KPMG’s survey reveals how collaboration is central to success

Exago has partnered with KPMG in Portugal to promote the first global ‘Innovation Survey’ to companies operating in the country. Survey findings show how companies that systematically pursue collaboration opportunities have a significantly higher rate of commercially successful product launches and nearly twice as much revenue growth.

Three hundred participants at the European level took part in the survey, 39 of which were from Portugal. Overall, KPMG’s analysis concluded that good innovators in organisations with a budget allocated to innovation strategy and an idea management solution in place also have the largest share of revenue coming from successful new products launched in the last three years.

The data reveals as well that investing in product development and enhancement impacts positively on revenue growth. Yet it’s interesting to see how companies that focus on innovation to find new sales channels and on customer experience and satisfaction improvement have benefited from even higher revenue growth rates in the last three years (> 5%).

However, where innovation is concerned, the journey for companies is still a long one. There is a lack of well-structured innovation management processes to stimulate it and a lack of experience, as the battle to recruit talented innovators is growing.

The survey includes an in-depth analysis and insights from KPMG’s global experts and Exago’s CEO on subjects such as:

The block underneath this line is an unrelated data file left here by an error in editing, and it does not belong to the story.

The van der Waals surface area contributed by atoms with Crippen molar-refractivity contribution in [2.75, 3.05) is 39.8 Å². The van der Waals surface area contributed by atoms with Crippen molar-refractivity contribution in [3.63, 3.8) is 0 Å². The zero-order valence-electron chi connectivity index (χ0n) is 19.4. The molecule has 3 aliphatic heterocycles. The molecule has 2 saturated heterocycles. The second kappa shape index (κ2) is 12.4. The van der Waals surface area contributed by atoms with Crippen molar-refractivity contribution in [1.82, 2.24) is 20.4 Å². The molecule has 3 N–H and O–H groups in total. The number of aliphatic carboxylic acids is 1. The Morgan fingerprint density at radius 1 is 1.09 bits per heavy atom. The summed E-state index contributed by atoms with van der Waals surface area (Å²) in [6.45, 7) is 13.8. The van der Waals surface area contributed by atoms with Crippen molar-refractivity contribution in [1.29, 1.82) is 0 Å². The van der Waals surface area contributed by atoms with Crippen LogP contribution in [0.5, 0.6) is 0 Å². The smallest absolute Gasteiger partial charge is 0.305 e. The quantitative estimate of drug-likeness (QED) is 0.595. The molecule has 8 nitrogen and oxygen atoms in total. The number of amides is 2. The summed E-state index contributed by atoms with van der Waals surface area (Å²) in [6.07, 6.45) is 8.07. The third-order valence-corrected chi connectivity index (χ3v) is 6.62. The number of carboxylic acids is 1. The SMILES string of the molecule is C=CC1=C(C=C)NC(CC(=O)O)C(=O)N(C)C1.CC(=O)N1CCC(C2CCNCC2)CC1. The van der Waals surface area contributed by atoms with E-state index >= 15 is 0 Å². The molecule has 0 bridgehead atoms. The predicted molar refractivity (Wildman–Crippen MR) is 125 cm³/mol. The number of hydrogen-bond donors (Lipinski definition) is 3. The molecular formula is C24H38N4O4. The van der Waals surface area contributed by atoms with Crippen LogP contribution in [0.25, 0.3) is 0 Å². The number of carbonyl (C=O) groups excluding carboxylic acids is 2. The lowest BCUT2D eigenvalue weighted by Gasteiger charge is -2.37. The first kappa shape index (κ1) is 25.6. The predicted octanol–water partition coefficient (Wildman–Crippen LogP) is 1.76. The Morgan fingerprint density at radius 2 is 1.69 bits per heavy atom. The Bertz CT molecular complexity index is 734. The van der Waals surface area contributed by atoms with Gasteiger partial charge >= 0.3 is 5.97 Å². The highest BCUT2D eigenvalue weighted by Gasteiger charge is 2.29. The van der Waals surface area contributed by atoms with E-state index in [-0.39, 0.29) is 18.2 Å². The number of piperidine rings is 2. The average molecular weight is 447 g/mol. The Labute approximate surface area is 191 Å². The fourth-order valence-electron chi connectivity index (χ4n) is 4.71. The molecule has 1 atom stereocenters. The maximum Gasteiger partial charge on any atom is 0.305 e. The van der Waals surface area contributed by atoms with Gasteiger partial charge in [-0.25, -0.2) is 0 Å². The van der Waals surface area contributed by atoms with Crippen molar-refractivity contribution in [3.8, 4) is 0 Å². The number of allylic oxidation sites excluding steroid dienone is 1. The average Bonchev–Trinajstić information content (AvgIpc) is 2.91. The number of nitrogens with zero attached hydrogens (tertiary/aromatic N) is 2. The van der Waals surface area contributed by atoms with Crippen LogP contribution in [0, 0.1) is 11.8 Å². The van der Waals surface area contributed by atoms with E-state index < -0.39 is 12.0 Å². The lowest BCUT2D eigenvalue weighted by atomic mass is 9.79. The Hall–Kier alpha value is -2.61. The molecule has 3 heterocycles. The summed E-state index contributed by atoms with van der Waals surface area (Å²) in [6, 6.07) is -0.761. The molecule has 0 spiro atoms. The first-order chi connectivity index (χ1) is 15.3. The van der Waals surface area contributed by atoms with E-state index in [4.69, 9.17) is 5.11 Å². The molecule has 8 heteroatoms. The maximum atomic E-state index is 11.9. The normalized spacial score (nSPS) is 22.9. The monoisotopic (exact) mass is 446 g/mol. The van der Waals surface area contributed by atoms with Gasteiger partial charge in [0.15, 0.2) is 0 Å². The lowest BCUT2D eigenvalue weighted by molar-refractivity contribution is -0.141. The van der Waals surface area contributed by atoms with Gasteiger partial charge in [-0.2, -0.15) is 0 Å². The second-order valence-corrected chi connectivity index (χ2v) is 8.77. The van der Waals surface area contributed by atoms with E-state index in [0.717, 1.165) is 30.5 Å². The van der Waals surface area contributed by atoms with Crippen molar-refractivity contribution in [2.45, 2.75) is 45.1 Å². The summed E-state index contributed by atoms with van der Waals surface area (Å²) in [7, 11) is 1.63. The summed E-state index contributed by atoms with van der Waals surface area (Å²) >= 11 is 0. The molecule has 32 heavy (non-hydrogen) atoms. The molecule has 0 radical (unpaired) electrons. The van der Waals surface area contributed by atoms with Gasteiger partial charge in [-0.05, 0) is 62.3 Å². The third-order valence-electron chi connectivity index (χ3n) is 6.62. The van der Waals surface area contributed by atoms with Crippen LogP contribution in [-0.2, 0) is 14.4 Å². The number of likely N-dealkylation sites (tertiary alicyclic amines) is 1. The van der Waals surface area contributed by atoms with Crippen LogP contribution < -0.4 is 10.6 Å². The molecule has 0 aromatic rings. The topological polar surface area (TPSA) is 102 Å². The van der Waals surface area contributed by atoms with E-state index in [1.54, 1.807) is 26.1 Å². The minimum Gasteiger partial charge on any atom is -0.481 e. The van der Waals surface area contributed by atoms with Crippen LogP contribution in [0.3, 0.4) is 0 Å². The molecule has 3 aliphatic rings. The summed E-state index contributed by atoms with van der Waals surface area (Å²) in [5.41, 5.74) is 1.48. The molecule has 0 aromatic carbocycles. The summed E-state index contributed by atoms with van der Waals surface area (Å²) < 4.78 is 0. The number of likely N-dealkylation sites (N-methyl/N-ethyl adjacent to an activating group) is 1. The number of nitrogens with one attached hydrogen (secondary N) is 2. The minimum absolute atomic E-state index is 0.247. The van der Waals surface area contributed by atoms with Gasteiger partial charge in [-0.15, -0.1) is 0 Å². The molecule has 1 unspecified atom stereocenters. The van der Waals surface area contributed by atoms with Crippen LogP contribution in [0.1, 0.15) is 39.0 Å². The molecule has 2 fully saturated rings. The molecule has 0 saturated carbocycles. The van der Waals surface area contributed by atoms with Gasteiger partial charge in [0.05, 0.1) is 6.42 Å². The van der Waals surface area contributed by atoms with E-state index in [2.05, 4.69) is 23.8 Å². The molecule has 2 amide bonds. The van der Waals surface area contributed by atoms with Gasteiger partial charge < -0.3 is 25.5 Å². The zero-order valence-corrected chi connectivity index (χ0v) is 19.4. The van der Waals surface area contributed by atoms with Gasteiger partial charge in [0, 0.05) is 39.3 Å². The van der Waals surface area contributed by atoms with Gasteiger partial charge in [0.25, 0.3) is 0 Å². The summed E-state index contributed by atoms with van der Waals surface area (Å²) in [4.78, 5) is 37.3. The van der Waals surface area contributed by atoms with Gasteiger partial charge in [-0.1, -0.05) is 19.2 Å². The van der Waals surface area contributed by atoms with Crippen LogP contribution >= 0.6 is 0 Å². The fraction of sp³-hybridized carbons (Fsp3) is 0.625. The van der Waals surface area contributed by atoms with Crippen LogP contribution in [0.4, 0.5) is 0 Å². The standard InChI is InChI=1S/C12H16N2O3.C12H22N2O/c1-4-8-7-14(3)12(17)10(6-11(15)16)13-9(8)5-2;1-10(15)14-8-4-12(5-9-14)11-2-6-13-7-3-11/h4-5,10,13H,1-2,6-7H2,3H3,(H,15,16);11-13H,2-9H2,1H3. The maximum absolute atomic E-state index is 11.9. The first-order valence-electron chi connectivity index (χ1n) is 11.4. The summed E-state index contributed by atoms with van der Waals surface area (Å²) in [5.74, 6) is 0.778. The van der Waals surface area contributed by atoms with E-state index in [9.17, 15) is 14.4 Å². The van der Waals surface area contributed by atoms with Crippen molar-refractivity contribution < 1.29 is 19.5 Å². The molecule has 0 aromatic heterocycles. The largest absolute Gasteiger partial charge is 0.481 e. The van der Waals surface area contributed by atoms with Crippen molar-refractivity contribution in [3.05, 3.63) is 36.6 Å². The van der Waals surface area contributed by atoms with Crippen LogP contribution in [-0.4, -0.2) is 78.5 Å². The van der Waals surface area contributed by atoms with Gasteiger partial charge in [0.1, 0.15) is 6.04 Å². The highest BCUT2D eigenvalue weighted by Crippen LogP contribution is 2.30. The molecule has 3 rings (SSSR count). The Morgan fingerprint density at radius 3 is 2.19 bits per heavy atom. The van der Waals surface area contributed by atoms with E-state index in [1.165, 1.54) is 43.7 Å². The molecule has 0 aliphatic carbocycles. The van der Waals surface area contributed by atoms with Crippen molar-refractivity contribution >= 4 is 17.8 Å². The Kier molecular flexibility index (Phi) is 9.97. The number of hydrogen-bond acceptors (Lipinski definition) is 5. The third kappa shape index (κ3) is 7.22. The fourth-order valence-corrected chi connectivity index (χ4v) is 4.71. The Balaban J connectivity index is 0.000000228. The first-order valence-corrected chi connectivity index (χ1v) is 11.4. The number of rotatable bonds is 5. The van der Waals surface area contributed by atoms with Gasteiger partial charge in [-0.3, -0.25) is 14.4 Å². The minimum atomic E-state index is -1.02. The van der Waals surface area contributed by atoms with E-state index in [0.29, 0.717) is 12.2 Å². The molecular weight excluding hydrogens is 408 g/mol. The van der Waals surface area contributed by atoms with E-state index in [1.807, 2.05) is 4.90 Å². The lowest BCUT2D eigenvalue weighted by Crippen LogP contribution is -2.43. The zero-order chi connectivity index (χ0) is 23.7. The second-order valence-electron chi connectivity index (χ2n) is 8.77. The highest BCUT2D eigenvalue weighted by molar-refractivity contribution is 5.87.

• How is idea management structured?
  • Why is collaboration needed?
  • Where do companies focus their efforts, how do they finance innovation and what are the companies’ challenges?
  • How are corporates responding to the drivers of innovation and positioning their strategies?
  • What separates good from bad innovators?

You can check out Portugal’s results here. A short summary is also available below in English.

 


KPMG INNOVATION SURVEY 2016 – EXECUTIVE SUMMARY

‘1. Collaboration is crucial to success
Companies that systemically search for collaboration opportunities secure a higher success rate for their products and almost double the increase in income.

2. The building of broader innovation skills demands a more complex transformation process
In spite of evidence that supports the focus on collaboration efforts, only a few companies enjoy effective collaboration, as it requires a complex transformation process at both a cultural and an operational level.

3. Business model innovation offers significant opportunities in a world dominated by innovative products